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Following the green trail in Rotterdam

Rotterdam is recognized worldwide as a city that excels at integrating and using nature, rather than defending against it. To celebrate this sustainable focus and perhaps inspire further action, we listed a number of initiatives that make Rotterdam a green and sustainable city.

The Rotterdam Climate Initiative and the Climate Change Adaptation Strategy

This was started in 2006, with the goal to reduce CO2 emissions by 50% by 2025. Reports have revealed that this plan is being implemented successfully and progress is constant. Next to that, Climate Change Adaptation is a strong concept used by Rotterdam and the strategy built around it aims to make Rotterdam climate proof by 2025. The focus areas for this to happen are infrastructure (especially water: dykes, barriers etc.), adopting nature-based approaches in designing the urban environment and linking climate adaptation measures to spatial development.

Heating from the industrial activities

The Port of Rotterdam is the largest in Europe and all the industrial activities that take place there produce an enormous amount of heat and one of the largest levels of CO2 in Europe and the world. To fight this issue, since 2012, this residual heat is no longer released into the environment, but used to provide warming for over 100,000 homes. The water passes through a 26 km long main pipeline, at over 120°C and circulates, diverging into smaller pipes and entering households at a much cooler 70°C. Even if this helps reduce CO2 emissions dramatically, investments in this area will continue, to ensure Rotterdam becomes the most sustainable port-city in the world.

Green-blue city

Rotterdam has a very strong connection with water and this is linked also with the climate adaptation plan. Canals and small ponds lead your way everywhere you go, along the tramlines or wide streets, but what most people don’t know is that for some of them, there are underground tanks and car parks that can store water in case of flood and release it gradually after the overflow passes. Blending in with the blue and helping the city absorb more water, there are always soothing green surface: trees, patches of grass and parks. They are not only useful for making the city flood-proof, but contribute to the liveability aspect and help keep the air clean.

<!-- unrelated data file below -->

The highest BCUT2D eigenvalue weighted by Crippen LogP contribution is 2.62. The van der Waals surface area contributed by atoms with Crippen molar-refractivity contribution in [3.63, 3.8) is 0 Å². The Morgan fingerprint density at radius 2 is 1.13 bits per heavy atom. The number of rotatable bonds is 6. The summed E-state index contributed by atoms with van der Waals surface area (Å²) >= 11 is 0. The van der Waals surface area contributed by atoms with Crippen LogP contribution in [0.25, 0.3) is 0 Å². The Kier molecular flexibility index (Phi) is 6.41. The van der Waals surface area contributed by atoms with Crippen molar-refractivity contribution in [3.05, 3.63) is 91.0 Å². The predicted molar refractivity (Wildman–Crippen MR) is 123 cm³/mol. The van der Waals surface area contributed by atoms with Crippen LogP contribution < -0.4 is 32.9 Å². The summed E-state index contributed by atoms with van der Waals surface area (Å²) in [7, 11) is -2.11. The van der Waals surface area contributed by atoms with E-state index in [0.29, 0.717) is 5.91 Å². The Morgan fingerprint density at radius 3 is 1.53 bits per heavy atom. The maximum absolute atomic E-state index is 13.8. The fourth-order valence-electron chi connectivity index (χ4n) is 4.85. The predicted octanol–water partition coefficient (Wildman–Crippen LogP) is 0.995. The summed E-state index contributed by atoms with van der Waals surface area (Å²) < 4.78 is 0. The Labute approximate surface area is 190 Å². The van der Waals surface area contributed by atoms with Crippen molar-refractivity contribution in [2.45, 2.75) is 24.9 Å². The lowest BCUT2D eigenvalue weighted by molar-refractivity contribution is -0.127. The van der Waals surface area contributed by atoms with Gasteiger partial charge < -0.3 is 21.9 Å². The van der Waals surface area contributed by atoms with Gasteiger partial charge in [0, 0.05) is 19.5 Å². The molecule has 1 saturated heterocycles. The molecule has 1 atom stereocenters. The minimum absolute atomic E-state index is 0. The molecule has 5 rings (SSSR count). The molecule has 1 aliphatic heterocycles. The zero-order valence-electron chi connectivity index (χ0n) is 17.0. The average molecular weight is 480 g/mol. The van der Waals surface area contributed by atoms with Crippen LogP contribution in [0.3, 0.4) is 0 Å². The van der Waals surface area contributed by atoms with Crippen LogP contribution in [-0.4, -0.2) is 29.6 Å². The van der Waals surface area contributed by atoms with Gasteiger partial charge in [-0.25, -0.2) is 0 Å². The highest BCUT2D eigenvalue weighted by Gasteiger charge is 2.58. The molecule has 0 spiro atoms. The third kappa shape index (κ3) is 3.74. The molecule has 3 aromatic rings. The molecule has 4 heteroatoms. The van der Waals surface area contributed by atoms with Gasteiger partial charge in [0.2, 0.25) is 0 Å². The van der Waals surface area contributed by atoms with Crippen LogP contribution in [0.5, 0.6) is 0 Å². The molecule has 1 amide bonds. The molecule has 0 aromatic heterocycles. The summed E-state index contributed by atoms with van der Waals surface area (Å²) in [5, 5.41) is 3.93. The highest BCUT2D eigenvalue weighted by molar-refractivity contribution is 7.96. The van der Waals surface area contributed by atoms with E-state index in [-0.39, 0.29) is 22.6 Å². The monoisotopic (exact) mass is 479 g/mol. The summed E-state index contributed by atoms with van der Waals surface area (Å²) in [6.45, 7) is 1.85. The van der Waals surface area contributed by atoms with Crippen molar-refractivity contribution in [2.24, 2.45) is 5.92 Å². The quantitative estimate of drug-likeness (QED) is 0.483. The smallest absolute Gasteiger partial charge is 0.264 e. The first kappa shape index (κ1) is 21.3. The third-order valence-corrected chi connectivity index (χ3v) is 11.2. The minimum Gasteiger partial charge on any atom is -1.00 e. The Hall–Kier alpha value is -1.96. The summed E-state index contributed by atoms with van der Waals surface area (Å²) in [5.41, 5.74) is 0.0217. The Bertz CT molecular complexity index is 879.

Green rooftops

Maybe when you first step out of Rotterdam Central Station, the monumental scale of this impressive construction strikes you the most. Along with the modern towers and large buildings in Stationsplein and Weena, this makes up for a modern utopia. A green city is not very likely to pop up in your mind, as you set foot in Rotterdam for the first time. The truth is, however, that Rotterdam is working hard on the greening of the city, by increasing the amount of urban green public space and by including it in seemingly unexpected places. Greening of the tramlines makes for a nice view, but the best has to be the amount of green rooftops this city has (some 160,000 m2).

One remarkable construction that adds to this is The DakPark or Rooftop Park. It is the largest in Europe and measures 1200 m in length. Fully functional, it’s a great place to hang out in summer, but it has been shaped to also serve as a dyke, in case of flooding.

Involving citizens

One of the most important parts in all these plans is the population. Rotterdam is doing pretty well at involving its citizens and stimulating participation. At the same time, the municipality is also consulting the people and conducting research on citizens’ perception of and commitment to sustainability. On the practical side, there are subsidies for growing your own green roof and plenty of opportunities to have your patch of urban farm, somewhere in the city or to contribute to creating green spaces in your neighbourhood. Moreover, there are countless festivals and events that emphasize and make use of the urban green and blue.

All these large-scale initiatives are taking Rotterdam further on its way to becoming one the most sustainable cities in the world. Ultimately, change is in everyone and everything we do. It can start with sustainable choices, such as car sharing or biking, growing your own garden, being mindful of energy consumption, to recycling, returning empty batteries, bringing your own canvas bag for shopping or groceries, buying just enough, to prevent food waste and avoiding exotic purchases that might come from endangered species or that are obtained by damaging the environment. Nevertheless, it remains important to keep actively participating in the decision making process and to stay aware of how local and global leaders and businesses are serving this cause.


Publication date: 14 December 2016